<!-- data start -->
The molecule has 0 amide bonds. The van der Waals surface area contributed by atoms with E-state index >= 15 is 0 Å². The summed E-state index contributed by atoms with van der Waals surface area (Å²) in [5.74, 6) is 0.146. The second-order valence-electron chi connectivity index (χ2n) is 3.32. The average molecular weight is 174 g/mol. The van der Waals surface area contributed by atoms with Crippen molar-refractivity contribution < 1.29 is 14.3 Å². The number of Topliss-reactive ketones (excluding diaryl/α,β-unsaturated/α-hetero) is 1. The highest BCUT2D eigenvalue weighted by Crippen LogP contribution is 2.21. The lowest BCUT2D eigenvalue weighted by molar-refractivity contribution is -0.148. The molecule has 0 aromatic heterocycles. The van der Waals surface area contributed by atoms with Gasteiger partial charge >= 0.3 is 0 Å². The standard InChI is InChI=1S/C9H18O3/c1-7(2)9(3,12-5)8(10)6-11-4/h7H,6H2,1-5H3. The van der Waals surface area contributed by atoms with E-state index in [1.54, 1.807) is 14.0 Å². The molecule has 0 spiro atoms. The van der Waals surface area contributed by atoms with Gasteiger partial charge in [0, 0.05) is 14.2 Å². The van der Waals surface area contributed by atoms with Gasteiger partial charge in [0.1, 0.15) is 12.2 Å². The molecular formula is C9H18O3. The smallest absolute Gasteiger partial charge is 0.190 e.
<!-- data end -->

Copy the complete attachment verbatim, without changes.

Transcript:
The molecule has 0 amide bonds. The van der Waals surface area contributed by atoms with E-state index >= 15 is 0 Å². The summed E-state index contributed by atoms with van der Waals surface area (Å²) in [5.74, 6) is 0.146. The second-order valence-electron chi connectivity index (χ2n) is 3.32. The average molecular weight is 174 g/mol. The van der Waals surface area contributed by atoms with Crippen molar-refractivity contribution < 1.29 is 14.3 Å². The number of Topliss-reactive ketones (excluding diaryl/α,β-unsaturated/α-hetero) is 1. The highest BCUT2D eigenvalue weighted by Crippen LogP contribution is 2.21. The lowest BCUT2D eigenvalue weighted by molar-refractivity contribution is -0.148. The molecule has 0 aromatic heterocycles. The van der Waals surface area contributed by atoms with Gasteiger partial charge >= 0.3 is 0 Å². The standard InChI is InChI=1S/C9H18O3/c1-7(2)9(3,12-5)8(10)6-11-4/h7H,6H2,1-5H3. The van der Waals surface area contributed by atoms with E-state index in [1.54, 1.807) is 14.0 Å². The molecule has 0 spiro atoms. The van der Waals surface area contributed by atoms with Gasteiger partial charge in [0, 0.05) is 14.2 Å². The van der Waals surface area contributed by atoms with Gasteiger partial charge in [0.1, 0.15) is 12.2 Å². The molecular formula is C9H18O3. The smallest absolute Gasteiger partial charge is 0.190 e.